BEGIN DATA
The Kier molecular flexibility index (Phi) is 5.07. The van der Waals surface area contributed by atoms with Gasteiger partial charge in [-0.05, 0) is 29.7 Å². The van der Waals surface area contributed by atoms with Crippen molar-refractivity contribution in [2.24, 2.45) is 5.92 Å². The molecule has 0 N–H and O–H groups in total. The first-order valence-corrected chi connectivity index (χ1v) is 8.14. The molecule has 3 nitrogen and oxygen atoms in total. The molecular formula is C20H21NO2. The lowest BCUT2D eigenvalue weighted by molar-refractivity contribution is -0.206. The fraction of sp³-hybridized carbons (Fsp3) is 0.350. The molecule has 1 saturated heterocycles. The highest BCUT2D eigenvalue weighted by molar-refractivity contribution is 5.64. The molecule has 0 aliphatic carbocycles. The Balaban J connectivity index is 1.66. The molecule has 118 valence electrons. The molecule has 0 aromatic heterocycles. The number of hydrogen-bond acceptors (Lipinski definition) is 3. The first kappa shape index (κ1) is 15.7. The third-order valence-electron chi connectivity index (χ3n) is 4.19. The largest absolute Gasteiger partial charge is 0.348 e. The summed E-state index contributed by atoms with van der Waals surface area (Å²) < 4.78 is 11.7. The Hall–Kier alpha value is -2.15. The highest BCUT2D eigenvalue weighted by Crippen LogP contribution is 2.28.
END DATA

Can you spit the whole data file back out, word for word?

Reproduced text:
The Kier molecular flexibility index (Phi) is 5.07. The van der Waals surface area contributed by atoms with Gasteiger partial charge in [-0.05, 0) is 29.7 Å². The van der Waals surface area contributed by atoms with Crippen molar-refractivity contribution in [2.24, 2.45) is 5.92 Å². The molecule has 0 N–H and O–H groups in total. The first-order valence-corrected chi connectivity index (χ1v) is 8.14. The molecule has 3 nitrogen and oxygen atoms in total. The molecular formula is C20H21NO2. The lowest BCUT2D eigenvalue weighted by molar-refractivity contribution is -0.206. The fraction of sp³-hybridized carbons (Fsp3) is 0.350. The molecule has 1 saturated heterocycles. The highest BCUT2D eigenvalue weighted by molar-refractivity contribution is 5.64. The molecule has 0 aliphatic carbocycles. The Balaban J connectivity index is 1.66. The molecule has 118 valence electrons. The molecule has 0 aromatic heterocycles. The number of hydrogen-bond acceptors (Lipinski definition) is 3. The first kappa shape index (κ1) is 15.7. The third-order valence-electron chi connectivity index (χ3n) is 4.19. The largest absolute Gasteiger partial charge is 0.348 e. The summed E-state index contributed by atoms with van der Waals surface area (Å²) < 4.78 is 11.7. The Hall–Kier alpha value is -2.15. The highest BCUT2D eigenvalue weighted by Crippen LogP contribution is 2.28.